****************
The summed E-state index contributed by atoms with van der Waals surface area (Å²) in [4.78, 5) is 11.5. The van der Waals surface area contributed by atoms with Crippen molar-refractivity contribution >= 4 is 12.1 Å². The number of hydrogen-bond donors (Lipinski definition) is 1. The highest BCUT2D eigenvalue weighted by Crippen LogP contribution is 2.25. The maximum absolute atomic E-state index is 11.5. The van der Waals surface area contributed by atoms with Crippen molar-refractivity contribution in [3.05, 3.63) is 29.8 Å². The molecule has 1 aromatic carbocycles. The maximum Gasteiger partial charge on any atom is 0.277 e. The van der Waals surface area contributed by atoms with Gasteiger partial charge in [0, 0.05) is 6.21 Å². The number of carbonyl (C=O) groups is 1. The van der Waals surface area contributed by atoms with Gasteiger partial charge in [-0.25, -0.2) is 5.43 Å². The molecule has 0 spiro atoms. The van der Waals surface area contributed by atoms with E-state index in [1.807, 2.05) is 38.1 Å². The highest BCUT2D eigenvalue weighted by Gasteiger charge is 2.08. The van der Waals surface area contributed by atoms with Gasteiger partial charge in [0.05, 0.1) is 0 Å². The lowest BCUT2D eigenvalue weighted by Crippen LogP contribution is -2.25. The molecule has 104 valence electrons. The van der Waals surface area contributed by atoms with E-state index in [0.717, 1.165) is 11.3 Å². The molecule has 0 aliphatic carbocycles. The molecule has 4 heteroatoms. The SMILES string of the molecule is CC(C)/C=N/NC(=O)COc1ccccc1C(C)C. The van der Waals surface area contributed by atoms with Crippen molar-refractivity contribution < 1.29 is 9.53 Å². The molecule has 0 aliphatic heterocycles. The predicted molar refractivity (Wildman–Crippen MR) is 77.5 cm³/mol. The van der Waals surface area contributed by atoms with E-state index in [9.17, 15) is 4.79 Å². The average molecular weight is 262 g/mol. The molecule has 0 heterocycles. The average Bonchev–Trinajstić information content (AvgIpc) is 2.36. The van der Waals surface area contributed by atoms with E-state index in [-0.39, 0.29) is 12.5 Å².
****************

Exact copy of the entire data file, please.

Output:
The summed E-state index contributed by atoms with van der Waals surface area (Å²) in [4.78, 5) is 11.5. The van der Waals surface area contributed by atoms with Crippen molar-refractivity contribution >= 4 is 12.1 Å². The number of hydrogen-bond donors (Lipinski definition) is 1. The highest BCUT2D eigenvalue weighted by Crippen LogP contribution is 2.25. The maximum absolute atomic E-state index is 11.5. The van der Waals surface area contributed by atoms with Crippen molar-refractivity contribution in [3.05, 3.63) is 29.8 Å². The molecule has 1 aromatic carbocycles. The maximum Gasteiger partial charge on any atom is 0.277 e. The van der Waals surface area contributed by atoms with Gasteiger partial charge in [0, 0.05) is 6.21 Å². The number of carbonyl (C=O) groups is 1. The van der Waals surface area contributed by atoms with Gasteiger partial charge in [-0.25, -0.2) is 5.43 Å². The molecule has 0 spiro atoms. The van der Waals surface area contributed by atoms with E-state index in [1.807, 2.05) is 38.1 Å². The highest BCUT2D eigenvalue weighted by Gasteiger charge is 2.08. The van der Waals surface area contributed by atoms with Gasteiger partial charge in [0.05, 0.1) is 0 Å². The lowest BCUT2D eigenvalue weighted by Crippen LogP contribution is -2.25. The molecule has 104 valence electrons. The van der Waals surface area contributed by atoms with E-state index in [0.717, 1.165) is 11.3 Å². The molecule has 0 aliphatic carbocycles. The molecule has 4 heteroatoms. The SMILES string of the molecule is CC(C)/C=N/NC(=O)COc1ccccc1C(C)C. The van der Waals surface area contributed by atoms with Crippen molar-refractivity contribution < 1.29 is 9.53 Å². The molecule has 0 aliphatic heterocycles. The predicted molar refractivity (Wildman–Crippen MR) is 77.5 cm³/mol. The van der Waals surface area contributed by atoms with E-state index in [9.17, 15) is 4.79 Å². The average molecular weight is 262 g/mol. The molecule has 0 heterocycles. The average Bonchev–Trinajstić information content (AvgIpc) is 2.36. The van der Waals surface area contributed by atoms with E-state index in [-0.39, 0.29) is 12.5 Å².